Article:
In the House, the plan is likely to pass with significantly more Democrats than Republicans.

Minority Leader Kevin McCarthy, R-Calif., called the plan a necessary compromise in divided government and indicated that he wants it to move forward. He praised the agreement’s pledge against “poison pills” in future spending bills.

While conservatives are unlikely to be happy with the plan, it is unclear whether Trump’s endorsement will be enough to win them over.

Rep. Mark Walker, R-N.C., tweeted a photo of burning wreckage along with the words “budget deal,” suggesting that he wouldn’t support it.

The plan could pass the House without the support of all congressional Republicans — as long as enough Democrats vote for it. But conservative opposition could weigh on Trump. Late last year, he indicated that he was ready to support a government funding bill until he saw significant opposition from conservatives. He changed his mind on the bill and the government partially shut down for five weeks.

Budget hawks were immediately skeptical of the early details of the plan. The Committee for a Responsible Federal Budget warned that it could result in $2 trillion in new debt over the next decade.

“As we understand it, this agreement is a total abdication of fiscal responsibility by Congress and the president,” said Maya MacGuineas, president of the Committee for a Responsible Federal Budget. “It may end up being the worst budget agreement in our nation’s history, proposed at a time when our fiscal conditions are already precarious.”

The Club for Growth, a conservative political organization, warned that the deal would “bankrupt America.”

The White House originally wanted to offset the new spending with about $150 billion in cuts. But the deal would be offset by only about $77 billion, according to a congressional aide. Negotiators are considering extending automatic cuts to Medicare and new Customs and Border Protection fees to help pay for it.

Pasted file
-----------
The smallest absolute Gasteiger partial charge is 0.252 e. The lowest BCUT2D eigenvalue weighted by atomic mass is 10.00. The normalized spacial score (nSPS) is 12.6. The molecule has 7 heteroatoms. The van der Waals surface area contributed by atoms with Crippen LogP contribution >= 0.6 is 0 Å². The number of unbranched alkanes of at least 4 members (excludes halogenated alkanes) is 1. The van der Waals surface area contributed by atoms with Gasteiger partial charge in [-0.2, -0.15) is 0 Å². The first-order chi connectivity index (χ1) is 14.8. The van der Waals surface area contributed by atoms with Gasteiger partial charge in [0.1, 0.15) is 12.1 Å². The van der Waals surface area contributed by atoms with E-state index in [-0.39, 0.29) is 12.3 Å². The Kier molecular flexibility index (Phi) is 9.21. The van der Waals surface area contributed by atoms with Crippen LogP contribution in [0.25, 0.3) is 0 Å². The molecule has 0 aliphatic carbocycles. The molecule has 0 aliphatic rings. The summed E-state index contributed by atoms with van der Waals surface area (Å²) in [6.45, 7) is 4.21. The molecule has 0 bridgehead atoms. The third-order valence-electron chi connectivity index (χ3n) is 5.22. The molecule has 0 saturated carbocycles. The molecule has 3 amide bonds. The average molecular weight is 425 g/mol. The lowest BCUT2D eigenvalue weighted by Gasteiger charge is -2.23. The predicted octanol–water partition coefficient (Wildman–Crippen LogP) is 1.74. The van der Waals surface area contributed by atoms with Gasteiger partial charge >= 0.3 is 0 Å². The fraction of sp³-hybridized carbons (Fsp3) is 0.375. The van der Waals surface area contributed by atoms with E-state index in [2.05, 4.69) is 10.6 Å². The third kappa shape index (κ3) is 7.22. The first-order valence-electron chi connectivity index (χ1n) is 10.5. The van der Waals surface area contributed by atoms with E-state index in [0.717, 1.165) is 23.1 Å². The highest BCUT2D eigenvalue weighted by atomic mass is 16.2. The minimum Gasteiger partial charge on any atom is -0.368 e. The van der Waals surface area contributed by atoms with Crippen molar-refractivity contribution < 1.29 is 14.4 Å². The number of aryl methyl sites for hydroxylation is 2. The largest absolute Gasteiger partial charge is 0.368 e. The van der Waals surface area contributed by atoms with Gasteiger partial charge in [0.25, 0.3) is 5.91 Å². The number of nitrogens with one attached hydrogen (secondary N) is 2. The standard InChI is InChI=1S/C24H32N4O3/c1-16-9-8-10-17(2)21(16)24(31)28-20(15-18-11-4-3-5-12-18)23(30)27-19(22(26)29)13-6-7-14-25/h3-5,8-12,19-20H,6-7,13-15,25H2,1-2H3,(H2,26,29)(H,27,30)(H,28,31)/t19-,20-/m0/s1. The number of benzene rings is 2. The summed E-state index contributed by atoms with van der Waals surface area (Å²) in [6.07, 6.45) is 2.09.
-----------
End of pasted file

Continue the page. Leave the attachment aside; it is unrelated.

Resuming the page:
Mnuchin and Pelosi have been negotiating a deal for several weeks, with a significant uptick in phone calls in recent days, according to an aide familiar with the conversations.

White House officials and the four congressional leaders participated in a Monday afternoon conference call to hammer out final issues, according to a congressional aide. Pelosi participated in the call from the seat of a delayed flight from Detroit to Washington.

House leaders are racing to complete the agreement before House members depart Washington at the end of the week until after Labor Day. The Senate is slated to leave a week later.

The nation is expected to hit its debt limit — the maximum amount Congress has authorized the country to borrow — as early as the second week of September, according to Mnuchin. That’s just as lawmakers are returning from their August break and not enough time to authorize an extension.

Some conservatives had encouraged Trump to use the threat of a default to pressure congressional Democrats to give up more, but the president said he didn’t want to use the debt limit as leverage.

“It’s a sacred element of our country,” he said Friday. “We can never play with it.”

However, Trump suggested in 2013 that Republicans use the debt ceiling as political leverage against President Barack Obama.

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©2019 Los Angeles Times